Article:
Lawmakers mull criminalizing resale of food stamps; new Walker-driven protest rules termed 'totalitarian'; permit OK'd for 5,300-cow farm, more state news
MADISON -- A bill that would make it illegal to sell a person's food-stamp benefits was endorsed Thursday by a state Assembly committee - and it's up for a vote Friday by a Senate panel.
Assembly Republican Samantha Kerkman of Powers Lake is the bill's main sponsor. She wants to make it a crime to buy, sell, or transfer Food-Share benefit cards for cash and other purposes.
The Assembly committee endorsed the bill 5 to 2, and it's scheduled for a vote in the full lower house on Tuesday.
Kerkman says she's heard that people in her district are selling their Food-Share cards, and then asking for replacements, but the bill's opponents say it will put an unfair stigma on those who follow the law and don't sell their benefits.
Wisconsin's Food-Share program went to a debit-card system over a dozen years ago and there have been occasional reports of fraud.
A state report last year said the number of Wisconsin Food-Share participants jumped from 388,000 people a month in 2007 to 816,000 per month in 2011.
First-term Democrats call for end to lawmakers redrawing of districts
MADISON -- First-term minority Democrats are the latest to propose that the state Legislature stop drawing its own districts.
Wausau-area Rep. Mandy Wright says the process has been abused for decades by both parties and it's time that an independent commission redraw the state's legislative and congressional district lines.
The process is required every 10 years, to create districts with equal populations according to the most recent Census.
In recent decades, a split in the state government's political make-up forced a federal court to re-draw the lines but in 2011, Republicans controlled all of state government and that allowed the GOP to draw the new maps in secret.
Critics say the party loaded numerous districts with its own voters, with a goal of keeping control of the Legislature throughout the next decade. Three federal judges decried the GOP's process - part of which is still being challenged in court at a cost to taxpayers of $2 million and counting. The federal judges said they couldn't stop the end result, because all but two Assembly districts met the constitutional requirement to have nearly equal populations and those districts were soon realigned.
Democrats could have changed the process in the 2009 session, when they had complete control of state government, but they didn't.
Minority parties often propose redistricting reforms, but the majority never takes them up.
Walker administration toughens protest rules; opponent labels them 'Totalitarian'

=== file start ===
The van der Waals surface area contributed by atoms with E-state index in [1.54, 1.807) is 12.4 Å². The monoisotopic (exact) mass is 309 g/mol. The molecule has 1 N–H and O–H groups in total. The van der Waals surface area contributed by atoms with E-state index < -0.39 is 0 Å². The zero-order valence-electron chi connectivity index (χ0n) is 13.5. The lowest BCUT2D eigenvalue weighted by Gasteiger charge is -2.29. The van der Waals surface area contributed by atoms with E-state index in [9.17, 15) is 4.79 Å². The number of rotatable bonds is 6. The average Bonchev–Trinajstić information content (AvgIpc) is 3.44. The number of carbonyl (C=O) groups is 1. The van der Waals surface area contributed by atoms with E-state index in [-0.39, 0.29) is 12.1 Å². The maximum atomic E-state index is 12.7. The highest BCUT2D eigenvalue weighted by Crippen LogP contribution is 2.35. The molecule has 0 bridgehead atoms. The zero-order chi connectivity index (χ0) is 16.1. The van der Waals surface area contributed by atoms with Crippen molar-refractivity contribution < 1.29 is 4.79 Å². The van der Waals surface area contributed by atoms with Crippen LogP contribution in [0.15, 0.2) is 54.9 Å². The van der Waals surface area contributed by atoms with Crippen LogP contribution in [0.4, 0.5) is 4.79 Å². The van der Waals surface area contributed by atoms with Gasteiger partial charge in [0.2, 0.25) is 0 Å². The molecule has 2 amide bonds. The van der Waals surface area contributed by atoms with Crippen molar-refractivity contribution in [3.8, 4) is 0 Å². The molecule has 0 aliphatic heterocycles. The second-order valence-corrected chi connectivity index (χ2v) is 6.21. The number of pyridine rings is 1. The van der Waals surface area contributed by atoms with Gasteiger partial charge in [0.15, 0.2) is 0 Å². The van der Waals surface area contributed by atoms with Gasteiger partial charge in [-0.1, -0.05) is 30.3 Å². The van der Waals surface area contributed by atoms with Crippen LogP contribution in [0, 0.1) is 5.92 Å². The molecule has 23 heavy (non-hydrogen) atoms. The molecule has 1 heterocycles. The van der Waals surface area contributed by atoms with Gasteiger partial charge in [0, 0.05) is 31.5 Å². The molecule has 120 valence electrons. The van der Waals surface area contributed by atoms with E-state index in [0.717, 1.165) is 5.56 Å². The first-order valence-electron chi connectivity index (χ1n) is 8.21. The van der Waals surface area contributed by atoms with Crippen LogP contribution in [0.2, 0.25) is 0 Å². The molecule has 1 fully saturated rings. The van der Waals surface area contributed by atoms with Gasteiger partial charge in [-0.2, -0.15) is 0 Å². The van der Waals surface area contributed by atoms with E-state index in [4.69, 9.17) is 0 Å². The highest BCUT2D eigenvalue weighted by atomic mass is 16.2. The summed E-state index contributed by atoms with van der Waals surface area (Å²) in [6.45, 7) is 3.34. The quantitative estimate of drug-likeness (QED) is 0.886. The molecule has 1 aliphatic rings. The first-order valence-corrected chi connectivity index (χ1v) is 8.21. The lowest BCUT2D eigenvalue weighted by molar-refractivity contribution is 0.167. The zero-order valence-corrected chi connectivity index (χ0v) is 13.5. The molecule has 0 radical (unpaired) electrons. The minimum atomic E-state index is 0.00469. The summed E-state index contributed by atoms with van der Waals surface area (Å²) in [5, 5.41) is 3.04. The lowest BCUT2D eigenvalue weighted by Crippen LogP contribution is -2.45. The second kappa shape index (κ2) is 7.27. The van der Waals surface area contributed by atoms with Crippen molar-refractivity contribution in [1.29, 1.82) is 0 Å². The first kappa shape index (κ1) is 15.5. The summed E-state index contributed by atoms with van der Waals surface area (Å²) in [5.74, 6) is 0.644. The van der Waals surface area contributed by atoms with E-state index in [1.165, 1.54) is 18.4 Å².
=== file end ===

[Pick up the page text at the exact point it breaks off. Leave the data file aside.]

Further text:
MADISON -- The Walker administration toughened the rules Thursday State Capitol protestors who don't get permits.
The new rules allow spectators and participants of unlicensed demonstrations to be cited if they don't leave.
Earlier this year, a Dane County judge ruled that only organizers of unapproved protests could be cited under the language of the administration's previous rules. As a result of that decision, members of the Solidarity Singers were protected during the daily protest sing-alongs - and only the conductors could be arrested.
Also, the new rules say the Administration Department can waive a 72-hour requirement for seeking permits for most Capitol demonstrations.
Administration spokeswoman Stephanie Marquis says the new rules change nothing for "any person or group that follows the permit process."
The Solidarity Singers have refused to get the state permits ever since a crackdown on them began last summer. On Thursday, state Assembly Democrat Chris Taylor of Madison said protestors have received about 140 tickets, and 68 have been dropped. He said the prosecutions are a waste of money, and they only curb free speech.
Former Kenosha County prosecutor Bob Jambois represents many of the protestors. He told the Wisconsin Radio Network that the administration's protest rules "could have been written in Russia" or in "any other totalitarian state."
Abrahamson becomes the longest-serving justice
MADISON -- Shirley Abrahamson has become the longest-serving State Supreme Court justice in Wisconsin's 165-year history.
Abrahamson has been on the state's highest court for just over 36 years and seven months. On Thursday, she surpassed Orasmus Cole, who had held the previous longevity record since 1892.
Legal historian Joseph Ranney of Madison calculated Abrahamson's service time. The court said she has written almost 500 majority opinions, over 400 dissents, and almost 300 concurrences.
Abrahamson became the state's first female justice in 1976, when former Gov. Patrick Lucey appointed her. Voters first elected her in 1979, and she's been re-elected three times since.
On her last Election Night, the 79-year-old Abrahamson said she looked forward to running again in 2019. She's been the chief justice since 1996, a position given to the court member with the most seniority.
She needs another five years to become the longest-serving chief justice, a distinction held by Marvin Rosenberry in the early- to mid-1900's.
Scattered power outtages remain as snow continues up north
Thursday's snow and ice storms were not as bad as forecasters predicted and that gave utilities a chance to restore power to thousands of Wisconsinites who lost it.
Up to 35,000 customers of the state's four major utilities were put in the dark at any one time during the week and around 9,000 were still out Thursday but as of Friday morning, that number is down to around 1,300.
The largest power outages are in the Stevens Point area, which had freezing rain late Thursday. The Wisconsin Public Service Corporation said just over 400 Stevens Point area customers were without power as of 4 a.m., Friday. In surrounding Portage County, Wisconsin Power & Light reported another 230 outages.
Meanwhile, it was still snowing overnight in the northern half of Wisconsin but the region got nowhere near the 11 inches that were predicted in some areas.
Bayfield had almost four inches as of 11 p.m. and it was still coming down. It was the remnant of a much larger storm through the Midwest and southern U.S. that spawned tornadoes and killed three people - none in Wisconsin.